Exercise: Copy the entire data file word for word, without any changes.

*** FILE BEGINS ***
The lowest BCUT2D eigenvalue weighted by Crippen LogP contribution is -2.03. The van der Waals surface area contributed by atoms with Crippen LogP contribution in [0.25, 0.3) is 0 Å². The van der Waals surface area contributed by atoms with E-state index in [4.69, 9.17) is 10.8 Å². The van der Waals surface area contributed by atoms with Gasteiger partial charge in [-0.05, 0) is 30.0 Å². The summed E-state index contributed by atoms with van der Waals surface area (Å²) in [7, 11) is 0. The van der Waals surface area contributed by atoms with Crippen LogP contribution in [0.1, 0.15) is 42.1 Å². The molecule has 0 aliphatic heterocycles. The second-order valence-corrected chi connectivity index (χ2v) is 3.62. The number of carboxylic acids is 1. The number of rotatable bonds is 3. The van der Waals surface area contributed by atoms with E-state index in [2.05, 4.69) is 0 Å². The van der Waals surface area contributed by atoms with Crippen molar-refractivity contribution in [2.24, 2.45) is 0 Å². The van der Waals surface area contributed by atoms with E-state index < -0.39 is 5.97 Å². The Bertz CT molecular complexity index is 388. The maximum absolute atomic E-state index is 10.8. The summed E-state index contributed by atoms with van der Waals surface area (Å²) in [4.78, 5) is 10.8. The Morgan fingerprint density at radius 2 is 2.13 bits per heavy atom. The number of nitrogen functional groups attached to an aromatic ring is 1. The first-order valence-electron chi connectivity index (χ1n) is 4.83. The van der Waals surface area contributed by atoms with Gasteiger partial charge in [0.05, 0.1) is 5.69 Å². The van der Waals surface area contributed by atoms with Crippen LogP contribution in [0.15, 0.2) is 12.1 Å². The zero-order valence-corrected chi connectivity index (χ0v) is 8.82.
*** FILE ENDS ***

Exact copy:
The lowest BCUT2D eigenvalue weighted by Crippen LogP contribution is -2.03. The van der Waals surface area contributed by atoms with Crippen LogP contribution in [0.25, 0.3) is 0 Å². The van der Waals surface area contributed by atoms with E-state index in [4.69, 9.17) is 10.8 Å². The van der Waals surface area contributed by atoms with Gasteiger partial charge in [-0.05, 0) is 30.0 Å². The summed E-state index contributed by atoms with van der Waals surface area (Å²) in [7, 11) is 0. The van der Waals surface area contributed by atoms with Crippen LogP contribution in [0.1, 0.15) is 42.1 Å². The molecule has 0 aliphatic heterocycles. The second-order valence-corrected chi connectivity index (χ2v) is 3.62. The number of carboxylic acids is 1. The number of rotatable bonds is 3. The van der Waals surface area contributed by atoms with E-state index in [2.05, 4.69) is 0 Å². The van der Waals surface area contributed by atoms with Crippen molar-refractivity contribution in [2.24, 2.45) is 0 Å². The van der Waals surface area contributed by atoms with E-state index < -0.39 is 5.97 Å². The Bertz CT molecular complexity index is 388. The maximum absolute atomic E-state index is 10.8. The summed E-state index contributed by atoms with van der Waals surface area (Å²) in [4.78, 5) is 10.8. The Morgan fingerprint density at radius 2 is 2.13 bits per heavy atom. The number of nitrogen functional groups attached to an aromatic ring is 1. The first-order valence-electron chi connectivity index (χ1n) is 4.83. The van der Waals surface area contributed by atoms with Gasteiger partial charge in [0.05, 0.1) is 5.69 Å². The van der Waals surface area contributed by atoms with Crippen LogP contribution in [0.15, 0.2) is 12.1 Å². The zero-order valence-corrected chi connectivity index (χ0v) is 8.82.